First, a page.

Monday, October 03, 2016

Losing the Colombian Referendum

The Colombia peace referendum failed by a 50.2%-49.8% margin, with about 54,000 votes out of 13 million making the difference. Collectively we're going to be analyzing this result for years to come, comparing it other other yes/no referenda, etc.

One thing I've written about before is how this particular situation is different from other Latin American examples because the FARC is deeply unpopular. Guerrillas in other cases, such as in Guatemala or El Salvador, had a solid base of support and so could reintegrate. As I was discussing with Adam Isacson in my last podcast, the FARC will have a hard time winning any votes. A sizable chunk of Colombians do not even want to give them the chance because of the destruction they've wrought. And there's no domestic constituency the FARC can turn to for support.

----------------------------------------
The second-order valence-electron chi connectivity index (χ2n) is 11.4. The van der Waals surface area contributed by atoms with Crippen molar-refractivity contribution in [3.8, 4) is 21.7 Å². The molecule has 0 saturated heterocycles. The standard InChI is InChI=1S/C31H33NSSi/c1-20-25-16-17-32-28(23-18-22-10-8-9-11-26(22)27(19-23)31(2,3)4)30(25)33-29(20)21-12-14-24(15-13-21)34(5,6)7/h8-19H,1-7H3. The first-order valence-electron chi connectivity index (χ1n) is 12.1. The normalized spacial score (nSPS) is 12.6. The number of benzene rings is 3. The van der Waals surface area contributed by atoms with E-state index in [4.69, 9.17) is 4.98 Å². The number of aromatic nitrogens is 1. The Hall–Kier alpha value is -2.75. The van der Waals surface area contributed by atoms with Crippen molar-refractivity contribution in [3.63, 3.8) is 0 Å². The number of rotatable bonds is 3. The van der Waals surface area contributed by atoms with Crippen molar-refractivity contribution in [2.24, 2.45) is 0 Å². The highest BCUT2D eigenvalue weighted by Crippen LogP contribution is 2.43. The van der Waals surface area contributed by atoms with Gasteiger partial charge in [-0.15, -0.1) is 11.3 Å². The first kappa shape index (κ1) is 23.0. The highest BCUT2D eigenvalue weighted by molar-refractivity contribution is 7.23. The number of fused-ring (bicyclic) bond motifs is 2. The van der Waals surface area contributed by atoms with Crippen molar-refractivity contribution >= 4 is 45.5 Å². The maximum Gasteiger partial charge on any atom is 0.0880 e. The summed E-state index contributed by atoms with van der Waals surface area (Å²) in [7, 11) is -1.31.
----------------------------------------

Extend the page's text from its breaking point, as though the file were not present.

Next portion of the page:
What's ironic is that the FARC responded to the loss by blaming the "destructive power" of the opposition.

The Revolutionary Armed Forces of Colombia - People's Army (FARC-EP) deeply regret that the destructive power of those who sow hatred and rancor have influenced the opinion of the Colombian population.

No, not really. The FARC had been spreading hate and rancor for decades, and now is reaping what it sowed.

3 comments:

Andrew Harwood 11:12 AM  

All those who voted against the deal should now consider themselves equally responsible for each and every future death from continued conflict.

Greg Weeks 4:34 PM  

An interesting ethical question. If your goal is harsher penalties for the FARC, how many lives are worth achieving it?

Alfredo 8:11 PM  

What the hell happened here..........

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